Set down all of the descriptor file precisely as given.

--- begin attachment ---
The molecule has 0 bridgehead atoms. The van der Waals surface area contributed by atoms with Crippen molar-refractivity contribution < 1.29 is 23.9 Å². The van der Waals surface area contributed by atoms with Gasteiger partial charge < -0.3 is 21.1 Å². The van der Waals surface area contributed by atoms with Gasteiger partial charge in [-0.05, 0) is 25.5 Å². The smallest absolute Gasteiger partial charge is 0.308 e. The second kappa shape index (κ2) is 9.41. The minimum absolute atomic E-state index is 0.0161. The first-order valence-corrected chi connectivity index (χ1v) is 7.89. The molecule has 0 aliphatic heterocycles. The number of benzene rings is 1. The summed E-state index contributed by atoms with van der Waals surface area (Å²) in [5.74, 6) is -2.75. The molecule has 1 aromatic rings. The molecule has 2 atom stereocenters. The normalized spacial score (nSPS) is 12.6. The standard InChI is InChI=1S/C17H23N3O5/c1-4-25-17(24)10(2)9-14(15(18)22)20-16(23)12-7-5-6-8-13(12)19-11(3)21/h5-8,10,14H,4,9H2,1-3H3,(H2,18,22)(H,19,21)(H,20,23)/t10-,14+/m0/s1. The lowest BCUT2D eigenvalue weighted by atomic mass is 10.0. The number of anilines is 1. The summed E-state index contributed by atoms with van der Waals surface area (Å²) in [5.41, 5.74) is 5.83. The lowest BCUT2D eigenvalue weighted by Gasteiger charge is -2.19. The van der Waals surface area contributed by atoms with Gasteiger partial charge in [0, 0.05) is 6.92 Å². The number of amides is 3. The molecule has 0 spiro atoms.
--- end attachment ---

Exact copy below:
The molecule has 0 bridgehead atoms. The van der Waals surface area contributed by atoms with Crippen molar-refractivity contribution < 1.29 is 23.9 Å². The van der Waals surface area contributed by atoms with Gasteiger partial charge < -0.3 is 21.1 Å². The van der Waals surface area contributed by atoms with Gasteiger partial charge in [-0.05, 0) is 25.5 Å². The smallest absolute Gasteiger partial charge is 0.308 e. The second kappa shape index (κ2) is 9.41. The minimum absolute atomic E-state index is 0.0161. The first-order valence-corrected chi connectivity index (χ1v) is 7.89. The molecule has 0 aliphatic heterocycles. The number of benzene rings is 1. The summed E-state index contributed by atoms with van der Waals surface area (Å²) in [5.74, 6) is -2.75. The molecule has 1 aromatic rings. The molecule has 2 atom stereocenters. The normalized spacial score (nSPS) is 12.6. The standard InChI is InChI=1S/C17H23N3O5/c1-4-25-17(24)10(2)9-14(15(18)22)20-16(23)12-7-5-6-8-13(12)19-11(3)21/h5-8,10,14H,4,9H2,1-3H3,(H2,18,22)(H,19,21)(H,20,23)/t10-,14+/m0/s1. The lowest BCUT2D eigenvalue weighted by atomic mass is 10.0. The number of anilines is 1. The summed E-state index contributed by atoms with van der Waals surface area (Å²) in [5.41, 5.74) is 5.83. The lowest BCUT2D eigenvalue weighted by Gasteiger charge is -2.19. The van der Waals surface area contributed by atoms with Gasteiger partial charge in [0, 0.05) is 6.92 Å². The number of amides is 3. The molecule has 0 spiro atoms.